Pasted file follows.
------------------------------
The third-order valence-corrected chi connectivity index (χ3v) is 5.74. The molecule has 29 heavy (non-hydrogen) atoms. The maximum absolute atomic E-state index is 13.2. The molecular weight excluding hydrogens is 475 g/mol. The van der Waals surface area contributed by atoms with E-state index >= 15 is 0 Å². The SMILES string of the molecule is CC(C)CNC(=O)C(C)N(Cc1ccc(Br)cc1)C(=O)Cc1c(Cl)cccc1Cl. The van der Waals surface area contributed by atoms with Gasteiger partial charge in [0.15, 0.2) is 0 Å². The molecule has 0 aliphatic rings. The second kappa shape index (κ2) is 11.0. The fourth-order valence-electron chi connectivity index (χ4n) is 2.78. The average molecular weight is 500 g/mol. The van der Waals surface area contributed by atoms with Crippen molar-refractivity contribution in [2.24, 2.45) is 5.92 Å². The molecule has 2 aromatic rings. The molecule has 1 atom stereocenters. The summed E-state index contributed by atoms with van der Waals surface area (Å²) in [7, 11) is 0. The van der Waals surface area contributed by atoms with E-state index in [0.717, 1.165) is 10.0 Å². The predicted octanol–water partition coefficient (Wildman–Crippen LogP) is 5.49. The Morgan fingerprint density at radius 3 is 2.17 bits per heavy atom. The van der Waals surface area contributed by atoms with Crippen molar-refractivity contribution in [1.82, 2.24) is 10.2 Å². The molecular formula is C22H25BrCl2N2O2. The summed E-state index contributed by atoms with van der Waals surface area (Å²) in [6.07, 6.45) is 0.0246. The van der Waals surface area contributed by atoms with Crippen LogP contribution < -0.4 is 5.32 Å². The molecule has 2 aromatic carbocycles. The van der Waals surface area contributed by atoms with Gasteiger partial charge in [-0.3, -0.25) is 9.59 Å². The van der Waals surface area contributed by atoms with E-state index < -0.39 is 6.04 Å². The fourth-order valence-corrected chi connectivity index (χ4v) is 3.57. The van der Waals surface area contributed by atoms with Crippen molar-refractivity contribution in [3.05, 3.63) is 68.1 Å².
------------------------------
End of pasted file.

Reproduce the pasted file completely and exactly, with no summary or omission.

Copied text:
The third-order valence-corrected chi connectivity index (χ3v) is 5.74. The molecule has 29 heavy (non-hydrogen) atoms. The maximum absolute atomic E-state index is 13.2. The molecular weight excluding hydrogens is 475 g/mol. The van der Waals surface area contributed by atoms with E-state index >= 15 is 0 Å². The SMILES string of the molecule is CC(C)CNC(=O)C(C)N(Cc1ccc(Br)cc1)C(=O)Cc1c(Cl)cccc1Cl. The van der Waals surface area contributed by atoms with Gasteiger partial charge in [0.15, 0.2) is 0 Å². The molecule has 0 aliphatic rings. The second kappa shape index (κ2) is 11.0. The fourth-order valence-electron chi connectivity index (χ4n) is 2.78. The average molecular weight is 500 g/mol. The van der Waals surface area contributed by atoms with Crippen molar-refractivity contribution in [2.24, 2.45) is 5.92 Å². The molecule has 2 aromatic rings. The molecule has 1 atom stereocenters. The summed E-state index contributed by atoms with van der Waals surface area (Å²) in [7, 11) is 0. The van der Waals surface area contributed by atoms with E-state index in [0.717, 1.165) is 10.0 Å². The predicted octanol–water partition coefficient (Wildman–Crippen LogP) is 5.49. The Morgan fingerprint density at radius 3 is 2.17 bits per heavy atom. The van der Waals surface area contributed by atoms with Crippen molar-refractivity contribution in [1.82, 2.24) is 10.2 Å². The molecular formula is C22H25BrCl2N2O2. The summed E-state index contributed by atoms with van der Waals surface area (Å²) in [6.07, 6.45) is 0.0246. The van der Waals surface area contributed by atoms with Crippen LogP contribution < -0.4 is 5.32 Å². The molecule has 2 aromatic carbocycles. The van der Waals surface area contributed by atoms with Gasteiger partial charge in [-0.3, -0.25) is 9.59 Å². The van der Waals surface area contributed by atoms with E-state index < -0.39 is 6.04 Å². The fourth-order valence-corrected chi connectivity index (χ4v) is 3.57. The van der Waals surface area contributed by atoms with Crippen molar-refractivity contribution in [3.05, 3.63) is 68.1 Å².